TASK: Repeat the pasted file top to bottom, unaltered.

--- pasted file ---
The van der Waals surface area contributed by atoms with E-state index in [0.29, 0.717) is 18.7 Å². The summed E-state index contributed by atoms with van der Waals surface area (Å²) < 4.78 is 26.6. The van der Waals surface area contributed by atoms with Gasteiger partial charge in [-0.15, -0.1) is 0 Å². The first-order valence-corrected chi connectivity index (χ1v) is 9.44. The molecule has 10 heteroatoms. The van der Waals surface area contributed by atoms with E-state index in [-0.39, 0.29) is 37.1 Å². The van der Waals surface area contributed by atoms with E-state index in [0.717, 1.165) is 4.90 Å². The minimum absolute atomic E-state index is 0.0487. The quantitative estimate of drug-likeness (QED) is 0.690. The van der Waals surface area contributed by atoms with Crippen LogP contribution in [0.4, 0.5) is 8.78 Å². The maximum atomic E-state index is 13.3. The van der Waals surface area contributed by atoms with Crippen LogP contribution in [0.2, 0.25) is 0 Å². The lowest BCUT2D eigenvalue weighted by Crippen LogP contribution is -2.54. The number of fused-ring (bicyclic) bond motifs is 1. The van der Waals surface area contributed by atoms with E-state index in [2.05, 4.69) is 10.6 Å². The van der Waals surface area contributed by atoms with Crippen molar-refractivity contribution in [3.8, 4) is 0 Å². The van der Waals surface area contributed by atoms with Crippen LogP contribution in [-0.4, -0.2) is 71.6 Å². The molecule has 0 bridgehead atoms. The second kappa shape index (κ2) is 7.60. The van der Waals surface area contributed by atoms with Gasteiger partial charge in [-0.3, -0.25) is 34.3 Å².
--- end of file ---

The van der Waals surface area contributed by atoms with E-state index in [0.29, 0.717) is 18.7 Å². The summed E-state index contributed by atoms with van der Waals surface area (Å²) < 4.78 is 26.6. The van der Waals surface area contributed by atoms with Gasteiger partial charge in [-0.15, -0.1) is 0 Å². The first-order valence-corrected chi connectivity index (χ1v) is 9.44. The molecule has 10 heteroatoms. The van der Waals surface area contributed by atoms with E-state index in [-0.39, 0.29) is 37.1 Å². The van der Waals surface area contributed by atoms with E-state index in [0.717, 1.165) is 4.90 Å². The minimum absolute atomic E-state index is 0.0487. The quantitative estimate of drug-likeness (QED) is 0.690. The van der Waals surface area contributed by atoms with Crippen LogP contribution in [0.4, 0.5) is 8.78 Å². The maximum atomic E-state index is 13.3. The van der Waals surface area contributed by atoms with Crippen LogP contribution in [0.2, 0.25) is 0 Å². The lowest BCUT2D eigenvalue weighted by Crippen LogP contribution is -2.54. The number of fused-ring (bicyclic) bond motifs is 1. The van der Waals surface area contributed by atoms with E-state index in [2.05, 4.69) is 10.6 Å². The van der Waals surface area contributed by atoms with Crippen molar-refractivity contribution in [3.8, 4) is 0 Å². The van der Waals surface area contributed by atoms with Crippen LogP contribution in [-0.4, -0.2) is 71.6 Å². The molecule has 0 bridgehead atoms. The second kappa shape index (κ2) is 7.60. The van der Waals surface area contributed by atoms with Gasteiger partial charge in [-0.3, -0.25) is 34.3 Å².